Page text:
Usually transudate if pericardial effusion is also present; either transudate or exudate if pleural effusion is isolated

Exudate

Pneumonia (parapneumonic effusion)May be uncomplicated or loculated and/or purulent (empyema)

Thoracentesis necessary to differentiate

CancerMost commonly lung cancer, breast cancer, or lymphoma but possible with any tumor metastatic to pleurae

Typically causing dull, aching chest pain

Pulmonary embolismEffusion present in about 30%:

Almost always exudative; bloody in < 50%

Pulmonary embolism suspected when dyspnea is disproportionate to size of effusion

Viral infectionEffusion usually small with or without parenchymal infiltrate

Predominantly systemic symptoms rather than pulmonary symptoms

Coronary artery bypass surgeryEffusions left-sided or larger on the left in 73%; bilateral and equal in 20%; right-sided or larger on the right in 7%

> 25% of the hemithorax filled with fluid 30 days postoperatively in 10% of patients

Bloody effusions related to postoperative bleeding likely to resolve

Nonbloody effusions likely to recur; etiology unknown but probably with an immunologic basis

TBEffusion usually unilateral and ipsilateral to parenchymal infiltrates if present

Effusion due to hypersensitivity reaction to TB protein

Pleural fluid TB cultures positive in < 20%

SarcoidosisEffusion in 12%

Extensive parenchymal sarcoid and often extrathoracic sarcoid

Pleural fluid predominantly lymphocytic

UremiaEffusion in about 3%

In > 50%, symptoms secondary to effusion: Most commonly fever (50%), chest pain (30%), cough (35%), and dyspnea (20%)

Diagnosis of exclusion

Infradiaphragmatic abscessCauses sympathetic subpulmonic effusion

Neutrophils predominant in pleural fluid

pH and glucose normal

HIV infectionMany possible etiologic factors: Pneumonias (parapneumonic), including Pneumocystis jirovecii pneumonia, other opportunistic infections, TB, and pulmonary Kaposi sarcoma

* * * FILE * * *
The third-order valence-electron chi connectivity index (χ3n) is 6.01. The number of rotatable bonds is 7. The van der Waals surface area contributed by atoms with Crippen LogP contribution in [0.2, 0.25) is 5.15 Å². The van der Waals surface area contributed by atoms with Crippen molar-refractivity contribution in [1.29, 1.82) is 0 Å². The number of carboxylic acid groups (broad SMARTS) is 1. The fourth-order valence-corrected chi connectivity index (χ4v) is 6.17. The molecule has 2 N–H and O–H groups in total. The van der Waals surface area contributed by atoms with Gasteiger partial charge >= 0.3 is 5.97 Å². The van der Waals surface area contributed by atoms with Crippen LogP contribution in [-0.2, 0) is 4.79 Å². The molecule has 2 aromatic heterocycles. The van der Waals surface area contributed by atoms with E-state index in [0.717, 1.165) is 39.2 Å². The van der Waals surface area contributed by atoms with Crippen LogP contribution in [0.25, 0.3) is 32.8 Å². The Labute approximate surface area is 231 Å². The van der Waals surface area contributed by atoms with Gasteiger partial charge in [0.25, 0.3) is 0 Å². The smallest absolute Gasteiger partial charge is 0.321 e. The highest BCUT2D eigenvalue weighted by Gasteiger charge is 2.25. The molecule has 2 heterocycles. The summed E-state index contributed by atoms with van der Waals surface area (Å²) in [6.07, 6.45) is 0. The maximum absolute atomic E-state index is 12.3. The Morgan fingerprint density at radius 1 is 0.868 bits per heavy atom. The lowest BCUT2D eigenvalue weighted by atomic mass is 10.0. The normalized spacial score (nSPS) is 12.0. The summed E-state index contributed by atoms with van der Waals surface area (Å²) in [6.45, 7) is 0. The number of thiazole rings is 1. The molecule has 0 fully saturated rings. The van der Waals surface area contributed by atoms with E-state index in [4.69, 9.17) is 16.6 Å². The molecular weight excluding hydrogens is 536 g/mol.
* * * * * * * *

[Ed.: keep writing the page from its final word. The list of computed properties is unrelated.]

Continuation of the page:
RAEffusion typically in elderly men with rheumatoid nodules and deforming arthritis

Must differentiate from parapneumonic effusion

SLEEffusion possibly first manifestation of SLE

Common with drug-induced SLE

Diagnosis established by serologic tests of blood, not of pleural fluid

DrugsMany drugs, most notably bromocriptine, dantrolene, nitrofurantoin, IL-2 (for treatment of renal cell cancer and melanoma), and methysergide

Ovarian hyperstimulation syndromeSyndrome occurring as a complication of ovulation induction with human chorionic gonadotropin (hCG) and occasionally clomipheneEffusion developing 714 days after hCG injection

Effusion right-sided in 52%; bilateral in 27%

PancreatitisAcute: Effusion present in about 50%: Bilateral in 77%; left-sided in 16%; right-sided in 8%

Effusion due to transdiaphragmatic transfer of the exudative inflammatory fluid and diaphragmatic inflammation

Chronic: Effusion due to sinus tract from pancreatic pseudocyst through diaphragm into pleural space

Predominantly chest symptoms rather than abdominal symptoms

Patients presenting with cachexia that resembles cancer

Superior vena cava syndromeEffusion usually caused by blockage of intrathoracic venous and lymphatic flow by cancer or thrombosis in a central catheter

May be an exudate or a chylothorax